An actionable metaphor for the sixth extinction using taste and decision quotas.
This is Part II of Sugar-Coated Extinction, a project that uses food to symbolize the scale and significance of living in a mass extinction event. Part II includes six novel flavor sugar cubes to represent different forms of life in Madagascar, an island that formed in relative isolation and free of human activity for millennia. The sugar cubes are illuminated from below to show the swirls of color in each block, a metaphor for the mystery that still shrouds our understanding of the natural world and the mystery that we are destroying when we fail to consider the artistic balance of biodiversity. Small hammers labelled with different mechanisms of extinction (labels not seen in video) are available for a viewer to chose how they wish to contribute to anthropogenic extinction. This project is about changing perceptions about the concept of extinction in the viewers mind. The hope is that the next time the viewer is confronted with dense extinction data or trivial rallies to save cute animals, they can understand such in the context of mass extinction by accessing their memory of taste, action and decision.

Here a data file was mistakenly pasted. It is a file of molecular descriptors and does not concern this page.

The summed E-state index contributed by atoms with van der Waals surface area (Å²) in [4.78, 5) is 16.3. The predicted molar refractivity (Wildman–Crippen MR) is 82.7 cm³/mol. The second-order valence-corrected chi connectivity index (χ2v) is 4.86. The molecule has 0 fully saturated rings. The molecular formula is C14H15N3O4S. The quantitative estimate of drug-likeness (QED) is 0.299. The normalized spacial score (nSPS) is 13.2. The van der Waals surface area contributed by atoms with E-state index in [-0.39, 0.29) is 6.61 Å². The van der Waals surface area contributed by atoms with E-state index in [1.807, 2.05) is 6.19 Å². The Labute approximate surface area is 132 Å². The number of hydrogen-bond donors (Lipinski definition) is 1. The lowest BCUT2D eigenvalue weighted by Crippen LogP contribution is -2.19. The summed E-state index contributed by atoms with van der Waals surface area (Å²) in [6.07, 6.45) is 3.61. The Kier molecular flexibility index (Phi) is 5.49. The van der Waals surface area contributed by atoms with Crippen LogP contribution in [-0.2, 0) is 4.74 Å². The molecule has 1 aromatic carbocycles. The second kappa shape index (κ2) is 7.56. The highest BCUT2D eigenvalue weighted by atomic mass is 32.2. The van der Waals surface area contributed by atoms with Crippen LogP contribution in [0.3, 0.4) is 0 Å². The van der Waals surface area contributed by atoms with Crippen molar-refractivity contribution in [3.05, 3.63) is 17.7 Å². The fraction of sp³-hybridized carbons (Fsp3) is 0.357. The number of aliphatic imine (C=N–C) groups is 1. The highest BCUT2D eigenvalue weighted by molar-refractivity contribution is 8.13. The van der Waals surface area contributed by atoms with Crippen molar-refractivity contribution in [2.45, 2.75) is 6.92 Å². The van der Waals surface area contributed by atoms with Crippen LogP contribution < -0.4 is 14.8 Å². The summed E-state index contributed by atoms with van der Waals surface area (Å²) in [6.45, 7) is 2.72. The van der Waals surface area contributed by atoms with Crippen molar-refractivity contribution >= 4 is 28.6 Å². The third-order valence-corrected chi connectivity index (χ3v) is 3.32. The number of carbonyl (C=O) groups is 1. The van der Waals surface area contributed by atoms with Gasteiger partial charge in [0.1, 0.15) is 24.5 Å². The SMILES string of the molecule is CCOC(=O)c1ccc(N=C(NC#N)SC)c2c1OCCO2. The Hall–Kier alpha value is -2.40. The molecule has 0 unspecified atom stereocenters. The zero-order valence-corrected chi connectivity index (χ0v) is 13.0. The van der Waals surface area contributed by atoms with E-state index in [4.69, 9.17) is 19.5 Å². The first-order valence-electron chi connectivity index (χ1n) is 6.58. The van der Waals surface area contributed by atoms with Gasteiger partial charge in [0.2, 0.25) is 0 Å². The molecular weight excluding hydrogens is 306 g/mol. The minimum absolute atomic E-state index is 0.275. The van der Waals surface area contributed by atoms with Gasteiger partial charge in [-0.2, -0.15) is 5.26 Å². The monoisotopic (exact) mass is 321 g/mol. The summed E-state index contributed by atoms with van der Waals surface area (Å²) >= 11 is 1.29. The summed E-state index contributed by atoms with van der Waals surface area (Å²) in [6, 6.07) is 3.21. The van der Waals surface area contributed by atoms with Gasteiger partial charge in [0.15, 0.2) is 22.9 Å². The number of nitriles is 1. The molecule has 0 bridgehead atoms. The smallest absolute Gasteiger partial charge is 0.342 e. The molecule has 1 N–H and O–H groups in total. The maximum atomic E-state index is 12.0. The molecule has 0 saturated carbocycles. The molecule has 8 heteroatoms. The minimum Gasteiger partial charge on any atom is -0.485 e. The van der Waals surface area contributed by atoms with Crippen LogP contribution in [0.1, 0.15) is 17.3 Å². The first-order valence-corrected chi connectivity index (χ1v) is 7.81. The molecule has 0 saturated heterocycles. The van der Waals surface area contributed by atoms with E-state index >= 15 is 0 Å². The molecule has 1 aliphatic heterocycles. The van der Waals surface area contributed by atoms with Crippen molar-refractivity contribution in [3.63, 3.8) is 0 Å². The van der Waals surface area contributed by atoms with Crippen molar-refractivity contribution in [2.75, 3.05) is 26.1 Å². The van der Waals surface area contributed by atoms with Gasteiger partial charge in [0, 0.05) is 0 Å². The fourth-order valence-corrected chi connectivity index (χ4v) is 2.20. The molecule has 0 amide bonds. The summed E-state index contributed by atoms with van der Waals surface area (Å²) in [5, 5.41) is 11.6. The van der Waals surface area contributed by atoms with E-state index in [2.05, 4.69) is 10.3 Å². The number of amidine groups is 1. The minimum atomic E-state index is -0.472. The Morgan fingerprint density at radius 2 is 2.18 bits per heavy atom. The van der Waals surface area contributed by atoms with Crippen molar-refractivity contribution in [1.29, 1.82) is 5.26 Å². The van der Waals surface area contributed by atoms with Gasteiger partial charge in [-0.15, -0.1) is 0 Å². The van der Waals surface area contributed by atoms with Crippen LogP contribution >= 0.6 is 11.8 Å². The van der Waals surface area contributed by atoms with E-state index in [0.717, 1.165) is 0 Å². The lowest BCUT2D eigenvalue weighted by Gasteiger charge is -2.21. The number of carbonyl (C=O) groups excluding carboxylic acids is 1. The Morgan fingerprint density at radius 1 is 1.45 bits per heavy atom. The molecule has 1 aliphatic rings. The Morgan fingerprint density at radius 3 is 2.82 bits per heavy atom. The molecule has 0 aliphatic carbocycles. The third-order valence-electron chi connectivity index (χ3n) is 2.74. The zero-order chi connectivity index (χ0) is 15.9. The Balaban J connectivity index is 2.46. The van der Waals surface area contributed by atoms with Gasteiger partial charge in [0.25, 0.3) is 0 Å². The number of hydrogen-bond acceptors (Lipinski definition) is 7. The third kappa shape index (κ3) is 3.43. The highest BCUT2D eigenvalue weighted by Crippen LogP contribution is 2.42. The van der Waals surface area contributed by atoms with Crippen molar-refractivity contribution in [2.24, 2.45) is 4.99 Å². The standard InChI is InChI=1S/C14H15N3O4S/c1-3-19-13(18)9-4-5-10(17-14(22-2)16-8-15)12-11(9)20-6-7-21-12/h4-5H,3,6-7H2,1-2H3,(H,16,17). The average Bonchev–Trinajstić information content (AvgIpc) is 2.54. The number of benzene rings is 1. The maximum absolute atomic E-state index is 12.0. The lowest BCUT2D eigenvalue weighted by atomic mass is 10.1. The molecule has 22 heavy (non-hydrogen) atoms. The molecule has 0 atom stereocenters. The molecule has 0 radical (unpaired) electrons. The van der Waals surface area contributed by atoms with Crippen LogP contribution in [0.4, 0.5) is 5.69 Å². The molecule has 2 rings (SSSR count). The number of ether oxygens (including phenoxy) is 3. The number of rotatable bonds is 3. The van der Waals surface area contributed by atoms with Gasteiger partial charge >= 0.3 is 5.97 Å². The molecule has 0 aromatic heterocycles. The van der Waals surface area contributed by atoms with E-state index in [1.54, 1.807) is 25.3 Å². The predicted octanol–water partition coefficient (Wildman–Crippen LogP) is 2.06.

Temporary Expert: Design + Science in the Anthropocene